Written By Christine Earl
I learned to kiai after about a year of doing Aikido. It wasn’t easy. There’s something that seems inherently rude about yelling in someone’s face as you try to hit them. Not that hitting them isn’t rude also, but this is Aikido, a martial art, so that’s what we’re here for. Once I’d gotten over my inhibitions about the kiai, I decided to keep it up, even if my partner doesn’t. I have four reasons for doing this.
First, when you kiai, you breath out. At least I haven’t been successful at producing a decent yell while breathing in. Breathing is important in Aikido. A strike is a flow of energy out, toward your partner. If energy is flowing out, you should be breathing out. By remembering to kiai, you improve your breathing without really having to think about it.
Second, it adds energy. I move faster and strike harder when I kiai. I also move faster when my partner kiai’s with a strike towards me. This helps the technique. Aikido relies on the energy your partner gives you. It doesn’t work without it. So when your partner asks for a strike, give it all you’ve got. Kiai will add to the energy.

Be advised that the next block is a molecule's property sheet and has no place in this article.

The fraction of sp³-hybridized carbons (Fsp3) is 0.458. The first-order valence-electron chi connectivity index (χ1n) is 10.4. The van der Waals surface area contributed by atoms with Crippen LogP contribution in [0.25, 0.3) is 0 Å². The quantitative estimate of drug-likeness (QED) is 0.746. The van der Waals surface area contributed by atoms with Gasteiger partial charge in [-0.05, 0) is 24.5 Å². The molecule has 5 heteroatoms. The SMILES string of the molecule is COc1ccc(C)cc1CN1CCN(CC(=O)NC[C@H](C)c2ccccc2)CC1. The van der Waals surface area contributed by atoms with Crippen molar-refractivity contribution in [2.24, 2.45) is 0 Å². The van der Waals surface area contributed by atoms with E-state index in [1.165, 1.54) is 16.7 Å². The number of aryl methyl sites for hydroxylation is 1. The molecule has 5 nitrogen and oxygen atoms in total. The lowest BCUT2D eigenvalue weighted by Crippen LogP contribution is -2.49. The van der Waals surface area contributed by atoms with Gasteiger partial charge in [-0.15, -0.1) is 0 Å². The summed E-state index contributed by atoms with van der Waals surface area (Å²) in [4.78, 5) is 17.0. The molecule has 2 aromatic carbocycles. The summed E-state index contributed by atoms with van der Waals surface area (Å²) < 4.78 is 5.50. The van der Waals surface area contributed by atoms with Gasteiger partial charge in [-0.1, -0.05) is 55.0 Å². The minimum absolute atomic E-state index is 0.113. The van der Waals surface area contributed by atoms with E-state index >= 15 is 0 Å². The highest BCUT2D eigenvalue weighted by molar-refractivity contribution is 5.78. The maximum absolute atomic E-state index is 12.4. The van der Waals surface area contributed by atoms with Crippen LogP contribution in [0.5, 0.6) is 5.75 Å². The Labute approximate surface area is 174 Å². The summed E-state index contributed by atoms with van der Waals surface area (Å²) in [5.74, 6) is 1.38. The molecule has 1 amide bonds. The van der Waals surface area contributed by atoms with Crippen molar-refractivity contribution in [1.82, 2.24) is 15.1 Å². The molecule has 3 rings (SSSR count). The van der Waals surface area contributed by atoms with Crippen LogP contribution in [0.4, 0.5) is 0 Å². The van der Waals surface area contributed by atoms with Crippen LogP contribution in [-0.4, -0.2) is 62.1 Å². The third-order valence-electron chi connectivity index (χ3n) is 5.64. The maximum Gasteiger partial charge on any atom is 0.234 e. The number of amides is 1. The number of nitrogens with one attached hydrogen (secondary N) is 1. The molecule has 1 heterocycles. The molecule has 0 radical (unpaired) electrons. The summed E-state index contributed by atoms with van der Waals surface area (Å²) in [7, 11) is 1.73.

Third, it’s a distraction. Just like many of our atemi’s or strikes in Aikido, the intent is to distract. A strong kiai accompanying an atemi is yet another distraction, causing the person attacking to be less focused on their attack for a fraction of a second. This fraction of a second is what you need to get them off balance.
Fourth, and this is the most important reason of all, it feels good. Try it, you might like it!
Published in Aiki Budo Centre Newsletter April 1997.